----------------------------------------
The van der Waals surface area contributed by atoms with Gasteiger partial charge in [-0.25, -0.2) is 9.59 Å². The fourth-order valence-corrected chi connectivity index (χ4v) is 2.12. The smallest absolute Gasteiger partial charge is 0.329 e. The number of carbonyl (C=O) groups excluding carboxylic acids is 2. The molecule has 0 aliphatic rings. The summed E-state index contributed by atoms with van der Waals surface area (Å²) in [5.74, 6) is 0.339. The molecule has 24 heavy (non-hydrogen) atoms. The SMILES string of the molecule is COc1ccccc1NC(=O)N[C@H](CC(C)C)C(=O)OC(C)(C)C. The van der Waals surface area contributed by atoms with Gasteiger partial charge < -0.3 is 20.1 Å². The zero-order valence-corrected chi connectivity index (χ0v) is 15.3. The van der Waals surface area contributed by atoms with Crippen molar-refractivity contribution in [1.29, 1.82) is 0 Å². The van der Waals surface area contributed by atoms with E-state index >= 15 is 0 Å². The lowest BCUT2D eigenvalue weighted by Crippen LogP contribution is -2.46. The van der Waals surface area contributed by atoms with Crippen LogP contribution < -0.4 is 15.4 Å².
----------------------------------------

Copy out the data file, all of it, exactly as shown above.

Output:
The van der Waals surface area contributed by atoms with Gasteiger partial charge in [-0.25, -0.2) is 9.59 Å². The fourth-order valence-corrected chi connectivity index (χ4v) is 2.12. The smallest absolute Gasteiger partial charge is 0.329 e. The number of carbonyl (C=O) groups excluding carboxylic acids is 2. The molecule has 0 aliphatic rings. The summed E-state index contributed by atoms with van der Waals surface area (Å²) in [5.74, 6) is 0.339. The molecule has 24 heavy (non-hydrogen) atoms. The SMILES string of the molecule is COc1ccccc1NC(=O)N[C@H](CC(C)C)C(=O)OC(C)(C)C. The van der Waals surface area contributed by atoms with Gasteiger partial charge < -0.3 is 20.1 Å². The zero-order valence-corrected chi connectivity index (χ0v) is 15.3. The van der Waals surface area contributed by atoms with Crippen molar-refractivity contribution in [1.29, 1.82) is 0 Å². The van der Waals surface area contributed by atoms with E-state index >= 15 is 0 Å². The lowest BCUT2D eigenvalue weighted by Crippen LogP contribution is -2.46. The van der Waals surface area contributed by atoms with Crippen LogP contribution < -0.4 is 15.4 Å².